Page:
Last night, I attended “A meeting for Entrepreneurs” initiated by great entrepreneurs in Jordan to simply discuss the entrepreneurship echo system and how to contribute in enhancing it. The purpose of the meeting was to suggest solutions to existing problems, not just to talk about problems.

In general, it was great. It was positive. We discussed success and failure. We talked about the past and the future. We went through the startup and investment scene in Jordan over the past few years. In this post, I am trying to summarize the main suggestions that came out of this meeting.

There was a debate in the meeting about how structured or crowd-based such activities should be. For me, I think it should NOT be highly structured!! I mean why?!! Let whoever wants to do good for the community just do it, in his/her own way! Who builds ecosystems anyway?

Well, I think ecosystems are seeded by the community not by governments (who only react to what’s going on in the community). I think it’s a button up effort, not a top down one. In such endeavors, I really believe in un-organized community-based or even individual-based initiatives, lots of them, as opposed to few big organizations controlling or sometimes limiting such initiatives.

Everyone in the meeting emphasized on the need to share. Share knowledge, lessons learned, and expertise. They mentioned that most of the startups fail for the same reasons. So lets share these failure reasons for new comers not to repeat them. This can be done on personal blogs, or on a new simple website that can be created for this purpose.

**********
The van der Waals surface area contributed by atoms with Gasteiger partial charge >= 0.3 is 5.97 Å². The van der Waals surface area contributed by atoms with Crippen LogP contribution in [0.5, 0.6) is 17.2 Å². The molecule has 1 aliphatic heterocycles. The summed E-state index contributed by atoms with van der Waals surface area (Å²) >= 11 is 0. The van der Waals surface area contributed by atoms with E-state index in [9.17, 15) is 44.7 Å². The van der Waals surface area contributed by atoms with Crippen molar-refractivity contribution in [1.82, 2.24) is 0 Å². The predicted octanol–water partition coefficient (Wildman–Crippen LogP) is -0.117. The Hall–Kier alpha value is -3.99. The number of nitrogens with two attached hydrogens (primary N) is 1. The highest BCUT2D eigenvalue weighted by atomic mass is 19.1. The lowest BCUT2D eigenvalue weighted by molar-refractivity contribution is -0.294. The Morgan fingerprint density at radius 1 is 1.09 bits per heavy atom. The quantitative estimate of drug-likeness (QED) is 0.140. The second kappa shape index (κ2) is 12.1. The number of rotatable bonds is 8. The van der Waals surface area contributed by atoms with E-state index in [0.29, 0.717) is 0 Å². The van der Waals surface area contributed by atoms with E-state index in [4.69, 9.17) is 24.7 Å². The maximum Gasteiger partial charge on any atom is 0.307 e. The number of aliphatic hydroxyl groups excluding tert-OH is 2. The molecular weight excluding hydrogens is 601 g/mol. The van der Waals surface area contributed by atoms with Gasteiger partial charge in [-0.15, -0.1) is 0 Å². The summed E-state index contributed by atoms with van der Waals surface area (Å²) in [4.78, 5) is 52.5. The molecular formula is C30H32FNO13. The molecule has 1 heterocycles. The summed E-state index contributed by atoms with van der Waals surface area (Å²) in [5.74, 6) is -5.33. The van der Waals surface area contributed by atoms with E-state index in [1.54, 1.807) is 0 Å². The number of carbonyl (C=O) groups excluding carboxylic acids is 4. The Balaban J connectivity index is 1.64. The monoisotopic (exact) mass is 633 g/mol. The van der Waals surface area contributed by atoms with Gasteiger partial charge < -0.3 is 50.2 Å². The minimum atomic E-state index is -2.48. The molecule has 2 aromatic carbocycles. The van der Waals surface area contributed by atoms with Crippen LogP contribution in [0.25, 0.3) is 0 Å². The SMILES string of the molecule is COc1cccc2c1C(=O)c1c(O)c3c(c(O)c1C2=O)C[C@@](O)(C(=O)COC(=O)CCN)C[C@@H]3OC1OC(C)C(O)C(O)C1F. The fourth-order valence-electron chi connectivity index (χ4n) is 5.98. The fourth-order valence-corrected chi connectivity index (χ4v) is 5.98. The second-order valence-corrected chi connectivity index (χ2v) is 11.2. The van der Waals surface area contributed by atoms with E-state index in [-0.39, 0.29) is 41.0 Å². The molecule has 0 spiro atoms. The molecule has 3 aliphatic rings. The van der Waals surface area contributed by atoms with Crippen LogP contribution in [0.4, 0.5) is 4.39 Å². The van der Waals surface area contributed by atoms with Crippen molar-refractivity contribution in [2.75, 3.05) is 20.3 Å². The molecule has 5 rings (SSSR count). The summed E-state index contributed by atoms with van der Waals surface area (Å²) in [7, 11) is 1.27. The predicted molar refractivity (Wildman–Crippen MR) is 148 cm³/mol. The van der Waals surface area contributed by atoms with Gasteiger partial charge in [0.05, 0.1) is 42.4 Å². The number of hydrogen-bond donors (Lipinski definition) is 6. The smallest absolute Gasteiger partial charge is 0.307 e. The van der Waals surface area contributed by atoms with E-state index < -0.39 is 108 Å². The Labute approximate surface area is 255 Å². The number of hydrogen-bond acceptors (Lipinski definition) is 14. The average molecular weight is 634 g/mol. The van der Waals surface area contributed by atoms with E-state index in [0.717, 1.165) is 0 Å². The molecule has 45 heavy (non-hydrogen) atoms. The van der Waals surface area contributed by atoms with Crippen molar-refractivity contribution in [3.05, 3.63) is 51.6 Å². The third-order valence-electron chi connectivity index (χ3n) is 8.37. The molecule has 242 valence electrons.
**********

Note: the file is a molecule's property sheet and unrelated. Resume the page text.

Some suggested a new Facebook group. There are few Facebook groups for Jordanian entrepreneurs, so I was resisting this idea at first. But then they explained that it will not be for a specific event, nor it will be controlled by a specific company or association. It will be for entrepreneurs to share articles and to ask for help or advice when needed. It sounds like a really good idea.

Others suggested a closed cooperation club (a periodic meeting and/or a mailing list) by invitation only. So it starts small, then new members can be added later on after agreeing on specific rules or a kind of “code of conduct” that is built on sharing and helping as much as possible.

There can also be long video interviews with entrepreneurs who would like to share their stories, including what went right and what went wrong. These interviews can be shared privately in the club or publicly on a blog, or even on a show website similar to ThisWeekIn shows.

Attendees also suggested to have more cooperation within the community by sharing resources. Some of the attending entrepreneurs have generously offered their studios and their offices at cost for whoever needs such help.

At the end, we all agreed to suggest an AmmanTT edition about failed Jordanian startups, if their founders are willing to share their stories on stage. This would help us all know more about what went wrong in details.

There is a great book about building healthy startup communities called: “Startup Communities“. Its worth reading. I am quoting from the book description: “It explores what it takes to create an entrepreneurial community in any city, at any time. Along the way, it offers valuable insights into increasing the breadth and depth of the entrepreneurial ecosystem by multiplying connections among entrepreneurs and mentors, improving access to entrepreneurial education, and much more.”

Maybe we should all read it and discuss in that same AmmanTT session as well.

If you have any other suggestions, or if I forgot to mention any of the ones mentioned in the meeting, please add them in the comments section below.